Thursday, March 03, 2011

UK Parliament call for investigation of use of tax havens by development bank

A new report issued this morning by the UK government's International Development Committee has raised concerns about the manner in which CDC - the government-owned development bank formerly known as the Commonwealth Development Corporation- has been routing investments via tax havens, and has called on HM Treasury to investigate these practices. The report also calls on CDC to adopt best practice on tax matters.

The Committee, chaired by Malcolm Bruce MP (pictured), a member of the coalition government, has also said that CDC is not sufficiently focussed on poverty alleviation, does not focus its activities on priority sectors for poverty alleviation, and has been overpaying its senior staff. To make matters worse for CDC, which has been under intense scrutiny for many years by the redoubtable investigative team at Private Eye, the Committee also concludes that some of the investments made by CDC in recent years would have been made by private sector investors anyway.

According to Malcolm Bruce: "There has been a lot of fuss about the high salaries at the Government's development finance body, but CDC must do more to reduce poverty especially in the world's poorest countries."

"Over half of CDC's portfolio is in four 'middle-income' countries-India, China, South Africa and Nigeria." he said, "It should be working in poorer countries and with poor people such as farmers and small business owners and accept lower returns."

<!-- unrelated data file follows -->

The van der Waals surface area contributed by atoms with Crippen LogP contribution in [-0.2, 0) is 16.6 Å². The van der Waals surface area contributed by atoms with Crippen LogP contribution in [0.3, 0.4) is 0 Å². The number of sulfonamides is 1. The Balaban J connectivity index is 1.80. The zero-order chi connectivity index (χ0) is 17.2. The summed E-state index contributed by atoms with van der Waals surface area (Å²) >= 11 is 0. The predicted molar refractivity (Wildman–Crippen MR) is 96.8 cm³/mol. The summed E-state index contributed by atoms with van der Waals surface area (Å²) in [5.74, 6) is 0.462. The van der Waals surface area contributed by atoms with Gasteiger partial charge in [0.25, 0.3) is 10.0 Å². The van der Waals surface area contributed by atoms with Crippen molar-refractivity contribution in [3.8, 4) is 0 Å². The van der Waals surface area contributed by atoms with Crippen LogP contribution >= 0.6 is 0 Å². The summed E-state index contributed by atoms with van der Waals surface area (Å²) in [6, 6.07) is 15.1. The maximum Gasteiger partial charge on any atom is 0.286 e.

The Committee has suggested a radical solution by splitting CDC into two parts. Malcolm Bruce MP said: "The 'fund of funds' model is profit-making and leverages much extra finance. Therefore we suggest it is retained in the arm we suggest calling 'CDC Funds'."
"Some of the profits from this could fund a second arm called 'CDC Frontier' which would have a specific mandate to reduce poverty, and invest in pro-poor sectors including agriculture and infrastructure."

The Committee is pushing for greater oversight of CDC by DFID, so that there is greater alignment of poverty alleviation aims. It also said that current salaries are excessive at CDC, and that quality staff could be attracted for far lower salaries. Chair of the Committee, Malcolm Bruce MP, added: "DFID should be a more active shareholder in future. It should call CDC to account for excessive remuneration, and its lack of transparency."

The full report can be accessed here.


Blogger Unknown said...

Thanks TJN for highlighting this as with the reccomendations by the investigative committee.

Having a dual pronged funding package will work as well; as we've done in Fiji with the Fiji Development Bank - who were given a policy directive of 60:40 funding for resource and non-resource sectors.

In their quest for increasing profit figures, these development financiers have often lost sight of their missions for a watered-down version of benefits - aligned with the outcome of high salaries for themselves.

Thanks to 'pro-poor' vanguards like yourself (and others) we may yet still be able to serve those needing service.

To more social-conscious business,

2:41 am  

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